Genentech ($82; DNA) earned $0.95 per share, up 38%. The downturn has yet to hamper profits but remains a concern as patients struggle to pay health-care costs. Genentech forecasts 2009 per-share earnings between $3.55 and $3.90, representing growth of 4% to 14% but below the $3.92 consensus at the time of the announcement. Genentech is a Long-Term Buy.
Intel’s ($13; INTC) profits plunged 89% to $0.04 per share including a $1 billion write-down on an investment in Internet provider Clearwire ($4; CLWR). Revenue fell 23%. Intel is rated Neutral.
Microsoft ($18; MSFT) CEO Steve Ballmer reportedly spoke with top Yahoo ($11; YHOO) executives, fueling speculation of renewed merger negotiations between the companies. In other news, the European Union charged Microsoft with breaking antitrust laws by bundling the Internet Explorer browser with its Windows operating system, allegedly stifling competition from other browsers. Internet Explorer controls 68% of the global browser market, down from 85% four years ago. Microsoft is a Buy and a Long-Term Buy. Yahoo is rated Neutral.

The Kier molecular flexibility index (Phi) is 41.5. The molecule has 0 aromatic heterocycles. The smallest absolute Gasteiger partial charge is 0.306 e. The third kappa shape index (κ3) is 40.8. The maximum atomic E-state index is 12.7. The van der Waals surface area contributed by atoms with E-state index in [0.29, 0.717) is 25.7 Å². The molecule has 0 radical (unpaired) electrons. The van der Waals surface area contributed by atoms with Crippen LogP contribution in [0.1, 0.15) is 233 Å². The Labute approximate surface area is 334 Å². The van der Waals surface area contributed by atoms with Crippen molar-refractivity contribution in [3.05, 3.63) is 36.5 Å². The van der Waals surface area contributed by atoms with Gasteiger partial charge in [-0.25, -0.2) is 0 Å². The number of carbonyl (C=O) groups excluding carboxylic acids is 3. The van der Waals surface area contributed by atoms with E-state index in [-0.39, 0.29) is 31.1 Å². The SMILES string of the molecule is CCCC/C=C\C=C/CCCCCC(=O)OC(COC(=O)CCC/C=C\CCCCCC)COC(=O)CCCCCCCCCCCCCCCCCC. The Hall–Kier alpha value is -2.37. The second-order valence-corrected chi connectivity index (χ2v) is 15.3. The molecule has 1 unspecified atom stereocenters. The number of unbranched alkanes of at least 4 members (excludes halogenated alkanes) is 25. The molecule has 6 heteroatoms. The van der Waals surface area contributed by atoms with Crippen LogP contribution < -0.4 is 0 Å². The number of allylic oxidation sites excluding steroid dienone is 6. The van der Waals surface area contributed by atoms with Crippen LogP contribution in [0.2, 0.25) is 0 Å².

Eli Lilly ($37; LLY) agreed to pay $1.42 billion to settle criminal and civil charges regarding the marketing of its top-selling drug for unauthorized uses. Lilly allegedly pushed Zyprexa, approved only to treat schizophrenia and bipolar disorder, as a way to medicate such illnesses as dementia and sleep disorders. Lilly is rated Neutral.
Describing his medical condition as “more complex” than the hormone imbalance announced earlier, Steve Jobs, CEO of Apple ($78; AAPL), took medical leave until the end of June. Apple, which reported solid December-quarter results, is rated Neutral.